Bangladesh's most celebrated cricketer Shakib Al Hasan has been in the news recently, and not in the sports pages.
On Monday, Shakib -- a famous citizen of a secular country -- apologised for being present at a puja mandap in Kolkata and denied going to the Indian city to inaugurate Kali puja after backlash from a section of his social media followers.
That has raised questions about the responsibilities someone in his position has in the wider social context.
The world's topODI all-rounder is the most followed among Bangladeshis on social media--he has over 1.3 million followers on Facebook.
The 33-year-old has already elevated himself as one of the great all-rounders with his feisty batting and wily left-arm spin bowling.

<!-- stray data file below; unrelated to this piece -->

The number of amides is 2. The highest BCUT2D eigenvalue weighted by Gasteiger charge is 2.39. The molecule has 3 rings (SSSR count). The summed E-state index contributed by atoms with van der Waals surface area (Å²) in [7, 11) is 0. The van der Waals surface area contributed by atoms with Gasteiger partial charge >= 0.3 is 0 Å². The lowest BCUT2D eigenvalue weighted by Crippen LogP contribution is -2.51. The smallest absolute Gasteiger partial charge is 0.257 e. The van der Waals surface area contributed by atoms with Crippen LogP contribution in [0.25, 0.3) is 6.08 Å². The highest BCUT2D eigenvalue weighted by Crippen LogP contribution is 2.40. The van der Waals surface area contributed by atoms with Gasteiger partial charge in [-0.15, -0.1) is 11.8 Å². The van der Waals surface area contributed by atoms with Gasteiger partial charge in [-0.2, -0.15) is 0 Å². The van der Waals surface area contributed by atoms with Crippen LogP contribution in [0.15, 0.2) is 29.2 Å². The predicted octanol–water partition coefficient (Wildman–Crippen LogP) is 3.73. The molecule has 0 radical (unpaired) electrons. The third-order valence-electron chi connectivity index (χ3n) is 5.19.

Still, the champion cricketer is yet to become a role-model.We all expect him to be one because of his ability to influence and because he is the most decorated sporting ambassador of the country.
But as is the hallmark of all role models, does Shakib embody the ideals of the society he inhabits and encourage others to aspire to the country's wider social goals?
Shakib has so far been a cricketer whose performance on the field is admired by all and sundry. But off the field, his actions have drawn criticism and, as in the most recent case, fomented division.
He has been embroiled in controversy since his return from the United State earlier this month.